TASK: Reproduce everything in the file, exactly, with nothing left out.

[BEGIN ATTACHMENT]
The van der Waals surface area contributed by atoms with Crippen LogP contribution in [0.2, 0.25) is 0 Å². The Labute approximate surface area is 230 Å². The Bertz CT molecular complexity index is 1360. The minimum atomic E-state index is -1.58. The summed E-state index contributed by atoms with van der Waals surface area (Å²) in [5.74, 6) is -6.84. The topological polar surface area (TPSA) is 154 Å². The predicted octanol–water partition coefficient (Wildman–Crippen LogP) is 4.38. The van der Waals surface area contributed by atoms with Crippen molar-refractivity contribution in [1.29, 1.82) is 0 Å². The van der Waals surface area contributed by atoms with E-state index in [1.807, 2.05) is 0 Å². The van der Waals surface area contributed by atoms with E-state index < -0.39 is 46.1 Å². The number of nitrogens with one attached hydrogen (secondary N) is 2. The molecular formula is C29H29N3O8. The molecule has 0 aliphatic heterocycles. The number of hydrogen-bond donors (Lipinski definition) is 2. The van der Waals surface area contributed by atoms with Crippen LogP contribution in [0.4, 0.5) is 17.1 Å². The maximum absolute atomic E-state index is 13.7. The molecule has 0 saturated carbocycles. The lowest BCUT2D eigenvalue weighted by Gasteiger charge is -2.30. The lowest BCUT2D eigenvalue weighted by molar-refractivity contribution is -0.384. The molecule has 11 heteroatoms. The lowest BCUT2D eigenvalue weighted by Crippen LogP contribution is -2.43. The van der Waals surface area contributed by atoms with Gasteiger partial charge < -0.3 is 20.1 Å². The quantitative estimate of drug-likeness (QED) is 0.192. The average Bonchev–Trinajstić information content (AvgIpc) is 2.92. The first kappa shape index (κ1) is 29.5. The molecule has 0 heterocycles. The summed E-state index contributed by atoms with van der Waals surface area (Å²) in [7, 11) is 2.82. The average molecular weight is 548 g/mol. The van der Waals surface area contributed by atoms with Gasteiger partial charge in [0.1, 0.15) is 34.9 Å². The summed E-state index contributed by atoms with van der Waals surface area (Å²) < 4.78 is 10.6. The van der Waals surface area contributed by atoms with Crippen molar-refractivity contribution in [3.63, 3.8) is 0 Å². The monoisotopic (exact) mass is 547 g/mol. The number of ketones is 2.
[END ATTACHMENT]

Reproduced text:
The van der Waals surface area contributed by atoms with Crippen LogP contribution in [0.2, 0.25) is 0 Å². The Labute approximate surface area is 230 Å². The Bertz CT molecular complexity index is 1360. The minimum atomic E-state index is -1.58. The summed E-state index contributed by atoms with van der Waals surface area (Å²) in [5.74, 6) is -6.84. The topological polar surface area (TPSA) is 154 Å². The predicted octanol–water partition coefficient (Wildman–Crippen LogP) is 4.38. The van der Waals surface area contributed by atoms with Crippen molar-refractivity contribution in [1.29, 1.82) is 0 Å². The van der Waals surface area contributed by atoms with E-state index in [1.807, 2.05) is 0 Å². The van der Waals surface area contributed by atoms with E-state index < -0.39 is 46.1 Å². The number of nitrogens with one attached hydrogen (secondary N) is 2. The molecular formula is C29H29N3O8. The molecule has 0 aliphatic heterocycles. The number of hydrogen-bond donors (Lipinski definition) is 2. The van der Waals surface area contributed by atoms with Crippen LogP contribution in [0.4, 0.5) is 17.1 Å². The maximum absolute atomic E-state index is 13.7. The molecule has 0 saturated carbocycles. The lowest BCUT2D eigenvalue weighted by Gasteiger charge is -2.30. The lowest BCUT2D eigenvalue weighted by molar-refractivity contribution is -0.384. The molecule has 11 heteroatoms. The lowest BCUT2D eigenvalue weighted by Crippen LogP contribution is -2.43. The van der Waals surface area contributed by atoms with Gasteiger partial charge < -0.3 is 20.1 Å². The quantitative estimate of drug-likeness (QED) is 0.192. The average Bonchev–Trinajstić information content (AvgIpc) is 2.92. The first kappa shape index (κ1) is 29.5. The molecule has 0 heterocycles. The summed E-state index contributed by atoms with van der Waals surface area (Å²) in [7, 11) is 2.82. The average molecular weight is 548 g/mol. The van der Waals surface area contributed by atoms with Gasteiger partial charge in [0.1, 0.15) is 34.9 Å². The summed E-state index contributed by atoms with van der Waals surface area (Å²) < 4.78 is 10.6. The van der Waals surface area contributed by atoms with Crippen molar-refractivity contribution in [3.63, 3.8) is 0 Å². The monoisotopic (exact) mass is 547 g/mol. The number of ketones is 2.